I've been a CNA for three years, and will be a LPN this summer. I will miss being a CNA. I love this job.
  7. by   WickedRedRN
    Agree with lovingtheunloved....it's like starting a workout program when you aren't used to it. Give it a couple of weeks and you will probably feel better.

    Also agree with the poster who stressed body mechanics. Make sure you use your lifts and get help. You have to take care of your back.
  8. by   RNperdiem
    I was a CNA before I became a nurse, and the 2 jobs are not the same. I found the CNA to be more of a physical challenge. My shift started with a mental checklist of things to get done. Critical thinking was less of an issue.
    Nursing challenges are more mental than physical(sometimes). The weight of responsibility and good judgement is a heavy weight. You are trully responsible for another person, or more likely several, and are held accountable.
  9. by   lauralassie
    CNA was the most difficult work I've ever done. After being a nurse for almost 30 years now, I think I would go flip hamburgers before I did that job again. BUT !, Lorirn2b hit the nail on the head. It will also give you not only a good back ground on orginization, pt care, treatments etc. it will also give you an understanding of what other people do in the feild. Even after 30 years, I see a PCA running their tail off and I can't help but to go and help them, (because I still remember what it was like). It also will give you a good background on the difference in job discriptions of CNA and RN. :spin:
  10. by   marilynmom
    Working as a CNA and an RN are not the same.

    I work as a nurse assistant and I pretty much hate the job of a CNA (NOT the patients! I do enjoy my patients). It is just not for me at all. I love my clinicals though in nursing school....totally different work than a CNA so please don't let your CNA work discourage you, because it is not what an RN does. We do 12 hour clinical shifts, last time I had 3 patients and I loved it! I have enjoyed every second of my clinicals for nursing school.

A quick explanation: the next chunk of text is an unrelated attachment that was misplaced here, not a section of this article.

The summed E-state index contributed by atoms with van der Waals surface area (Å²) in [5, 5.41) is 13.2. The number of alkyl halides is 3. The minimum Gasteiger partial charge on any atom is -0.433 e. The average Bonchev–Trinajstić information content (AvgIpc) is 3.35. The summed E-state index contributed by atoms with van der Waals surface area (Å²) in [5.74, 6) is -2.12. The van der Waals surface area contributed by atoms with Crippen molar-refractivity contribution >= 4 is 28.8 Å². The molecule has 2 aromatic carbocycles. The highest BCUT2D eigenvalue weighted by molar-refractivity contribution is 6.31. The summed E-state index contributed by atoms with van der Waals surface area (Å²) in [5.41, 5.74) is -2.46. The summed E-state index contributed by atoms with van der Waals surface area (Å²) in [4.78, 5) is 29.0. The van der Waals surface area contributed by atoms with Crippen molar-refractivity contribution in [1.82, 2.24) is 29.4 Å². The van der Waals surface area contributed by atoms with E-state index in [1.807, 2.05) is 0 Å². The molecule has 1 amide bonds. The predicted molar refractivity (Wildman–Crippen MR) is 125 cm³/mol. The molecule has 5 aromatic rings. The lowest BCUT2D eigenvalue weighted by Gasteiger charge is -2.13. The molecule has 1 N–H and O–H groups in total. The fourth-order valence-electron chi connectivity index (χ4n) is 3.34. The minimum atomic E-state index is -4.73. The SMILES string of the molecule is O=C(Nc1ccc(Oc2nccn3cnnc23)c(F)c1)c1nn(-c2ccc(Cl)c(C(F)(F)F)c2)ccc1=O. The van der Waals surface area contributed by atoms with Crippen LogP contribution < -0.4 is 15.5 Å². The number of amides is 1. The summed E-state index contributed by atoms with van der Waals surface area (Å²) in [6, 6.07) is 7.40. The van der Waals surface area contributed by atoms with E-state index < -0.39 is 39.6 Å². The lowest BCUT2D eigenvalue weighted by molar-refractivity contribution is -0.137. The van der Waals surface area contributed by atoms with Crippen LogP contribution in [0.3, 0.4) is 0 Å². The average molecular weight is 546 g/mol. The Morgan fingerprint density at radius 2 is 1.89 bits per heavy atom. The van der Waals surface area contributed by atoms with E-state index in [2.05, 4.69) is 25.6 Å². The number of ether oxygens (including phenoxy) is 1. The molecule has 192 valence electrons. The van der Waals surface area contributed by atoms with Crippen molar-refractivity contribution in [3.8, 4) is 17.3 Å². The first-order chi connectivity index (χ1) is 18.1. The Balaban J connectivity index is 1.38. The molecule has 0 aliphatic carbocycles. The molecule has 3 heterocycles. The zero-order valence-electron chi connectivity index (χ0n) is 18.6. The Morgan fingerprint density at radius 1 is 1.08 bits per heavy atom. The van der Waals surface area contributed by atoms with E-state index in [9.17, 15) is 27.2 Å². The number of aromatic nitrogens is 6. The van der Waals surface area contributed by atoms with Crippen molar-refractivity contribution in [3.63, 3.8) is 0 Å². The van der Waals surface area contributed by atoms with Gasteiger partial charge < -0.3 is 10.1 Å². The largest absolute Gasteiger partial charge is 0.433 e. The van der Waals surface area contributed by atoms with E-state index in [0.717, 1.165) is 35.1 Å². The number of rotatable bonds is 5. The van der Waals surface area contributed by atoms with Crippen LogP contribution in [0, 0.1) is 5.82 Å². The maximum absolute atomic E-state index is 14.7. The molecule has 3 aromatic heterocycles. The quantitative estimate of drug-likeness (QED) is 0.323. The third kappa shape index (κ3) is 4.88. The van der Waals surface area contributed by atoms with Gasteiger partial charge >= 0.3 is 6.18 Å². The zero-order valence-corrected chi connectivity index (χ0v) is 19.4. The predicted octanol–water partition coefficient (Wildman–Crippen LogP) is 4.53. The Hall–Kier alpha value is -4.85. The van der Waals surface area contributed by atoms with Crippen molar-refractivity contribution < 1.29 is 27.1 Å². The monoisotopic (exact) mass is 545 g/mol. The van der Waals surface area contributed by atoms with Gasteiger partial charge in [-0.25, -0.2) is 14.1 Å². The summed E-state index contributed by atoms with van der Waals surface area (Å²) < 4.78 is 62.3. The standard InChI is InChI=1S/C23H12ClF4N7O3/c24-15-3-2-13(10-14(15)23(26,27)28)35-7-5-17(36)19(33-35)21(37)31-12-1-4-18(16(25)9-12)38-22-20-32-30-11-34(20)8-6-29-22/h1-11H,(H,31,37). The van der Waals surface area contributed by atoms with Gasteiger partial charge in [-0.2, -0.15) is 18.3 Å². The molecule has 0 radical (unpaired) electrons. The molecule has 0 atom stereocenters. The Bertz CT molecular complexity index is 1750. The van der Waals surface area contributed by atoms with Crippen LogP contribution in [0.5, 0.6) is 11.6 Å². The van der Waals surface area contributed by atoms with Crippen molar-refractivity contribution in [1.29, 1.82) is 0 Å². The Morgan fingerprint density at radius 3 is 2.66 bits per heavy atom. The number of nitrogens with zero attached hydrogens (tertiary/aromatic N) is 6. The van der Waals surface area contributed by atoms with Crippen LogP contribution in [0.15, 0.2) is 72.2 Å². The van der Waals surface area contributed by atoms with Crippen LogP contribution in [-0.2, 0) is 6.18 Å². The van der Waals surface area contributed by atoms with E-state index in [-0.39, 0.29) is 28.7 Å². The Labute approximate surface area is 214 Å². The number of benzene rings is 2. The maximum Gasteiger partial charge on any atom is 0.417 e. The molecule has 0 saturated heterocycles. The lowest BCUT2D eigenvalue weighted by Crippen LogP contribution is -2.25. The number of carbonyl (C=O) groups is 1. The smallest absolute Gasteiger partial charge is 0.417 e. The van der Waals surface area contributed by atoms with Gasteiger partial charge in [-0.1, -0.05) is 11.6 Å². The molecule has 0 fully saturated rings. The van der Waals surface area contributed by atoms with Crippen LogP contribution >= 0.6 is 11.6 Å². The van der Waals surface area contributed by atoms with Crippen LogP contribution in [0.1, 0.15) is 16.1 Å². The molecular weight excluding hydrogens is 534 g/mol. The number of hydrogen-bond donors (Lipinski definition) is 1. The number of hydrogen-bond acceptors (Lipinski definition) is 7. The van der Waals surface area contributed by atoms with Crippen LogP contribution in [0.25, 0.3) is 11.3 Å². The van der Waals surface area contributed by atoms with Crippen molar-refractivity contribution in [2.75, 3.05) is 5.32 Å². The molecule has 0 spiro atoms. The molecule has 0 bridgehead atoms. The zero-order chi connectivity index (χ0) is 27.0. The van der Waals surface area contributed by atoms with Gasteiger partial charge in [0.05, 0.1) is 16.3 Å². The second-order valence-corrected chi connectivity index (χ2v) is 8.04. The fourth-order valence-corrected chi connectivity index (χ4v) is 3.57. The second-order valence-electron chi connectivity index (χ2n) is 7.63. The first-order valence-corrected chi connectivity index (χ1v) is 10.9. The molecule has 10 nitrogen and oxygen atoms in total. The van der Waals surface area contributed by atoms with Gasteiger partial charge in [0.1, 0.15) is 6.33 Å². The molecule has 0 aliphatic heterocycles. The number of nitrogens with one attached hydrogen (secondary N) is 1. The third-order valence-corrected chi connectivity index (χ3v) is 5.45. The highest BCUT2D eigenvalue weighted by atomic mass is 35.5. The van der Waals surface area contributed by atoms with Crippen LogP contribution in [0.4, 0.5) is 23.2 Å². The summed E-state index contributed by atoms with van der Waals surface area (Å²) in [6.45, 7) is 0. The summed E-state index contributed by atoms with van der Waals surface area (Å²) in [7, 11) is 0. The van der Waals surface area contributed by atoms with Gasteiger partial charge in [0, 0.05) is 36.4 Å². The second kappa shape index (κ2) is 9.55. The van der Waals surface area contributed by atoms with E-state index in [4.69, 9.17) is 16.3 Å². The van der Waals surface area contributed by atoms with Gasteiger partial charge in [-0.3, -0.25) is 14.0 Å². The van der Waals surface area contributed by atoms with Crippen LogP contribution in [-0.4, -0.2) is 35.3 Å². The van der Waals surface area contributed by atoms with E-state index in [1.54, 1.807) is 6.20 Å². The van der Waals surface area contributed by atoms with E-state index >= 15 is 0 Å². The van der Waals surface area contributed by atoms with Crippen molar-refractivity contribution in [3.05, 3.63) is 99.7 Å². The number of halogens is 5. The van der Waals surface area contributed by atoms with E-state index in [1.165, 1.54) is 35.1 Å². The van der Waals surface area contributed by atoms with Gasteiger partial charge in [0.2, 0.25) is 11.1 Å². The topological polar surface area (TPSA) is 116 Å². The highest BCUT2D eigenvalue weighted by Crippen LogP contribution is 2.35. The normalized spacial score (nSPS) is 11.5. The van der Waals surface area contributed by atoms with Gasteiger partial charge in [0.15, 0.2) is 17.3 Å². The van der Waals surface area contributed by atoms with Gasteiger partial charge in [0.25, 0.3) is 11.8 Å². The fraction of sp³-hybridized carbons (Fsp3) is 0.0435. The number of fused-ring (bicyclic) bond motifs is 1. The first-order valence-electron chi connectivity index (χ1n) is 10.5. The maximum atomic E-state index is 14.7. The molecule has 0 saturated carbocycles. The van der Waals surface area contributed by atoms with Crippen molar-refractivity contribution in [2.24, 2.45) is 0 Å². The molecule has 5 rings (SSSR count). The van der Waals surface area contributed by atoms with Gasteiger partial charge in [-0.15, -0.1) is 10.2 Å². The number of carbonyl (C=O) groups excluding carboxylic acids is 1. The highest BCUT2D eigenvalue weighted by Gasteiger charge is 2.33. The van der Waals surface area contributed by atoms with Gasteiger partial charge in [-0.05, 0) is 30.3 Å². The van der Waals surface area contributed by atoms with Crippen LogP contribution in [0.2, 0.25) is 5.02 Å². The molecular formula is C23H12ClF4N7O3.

I can say the experience has been good for me, I respect the hard work of the aides and will never forget how hard they work for so little. It is not an easy job.

    I work in a hospital. Some floors are not bad at all, some (like Med/Surg and Cardio/Pulmonary) are horrible because I have a ton of patients that need something constantly. I never sit down. I have been abe to see a lot of things and it has helped me be more assertive with patients and get a feel for the hospital environment. It still sucks though....lol.
  11. by   ZootRN
    We don't have CNA's in ICU, so please don't think once you are RN, you'll never wipe another behind :roll
  12. by   jannrn
    I became a CNA when I was 16 and at one time worked for an agency that sent me to facilities all over town, even some private homes for 1:1 care. Believe me, not all places are the same!! If you feel overworked in one place, look around, you may find something else you like more or where the pt load is more manageable. One is assisted living. sometimes that is more laid back and not as labor intensive. One time I worked a shift at a psychiatric facility. I've also spent 24 hrs in a pt home (she provided a bed and called when needed). Once it was just to help a pt to her commode at night after a hip replacement. (so she could be in her home and not a rehab facility) When I was in agency, there were some places I refused to go back to for the reason you are saying. It was too difficult to get the pt even minimal care and actually breathe let alone for you to go to the bathroom!! I also found I did enjoy hospital work better once I was able to get a job there. sometimes I was asked to be a sitter for a pt. Sometimes it was the most boring job! sometimes I was kept busy keeping the pt from pulling out lines or cleaning up diarrhea every hour. I enjoy helping people no matter but it does help to have a reasonable assignment, and variety can be nice too. In the nursing home it can be nice however to get to know the residents. (which is sometimes difficult if you are agency)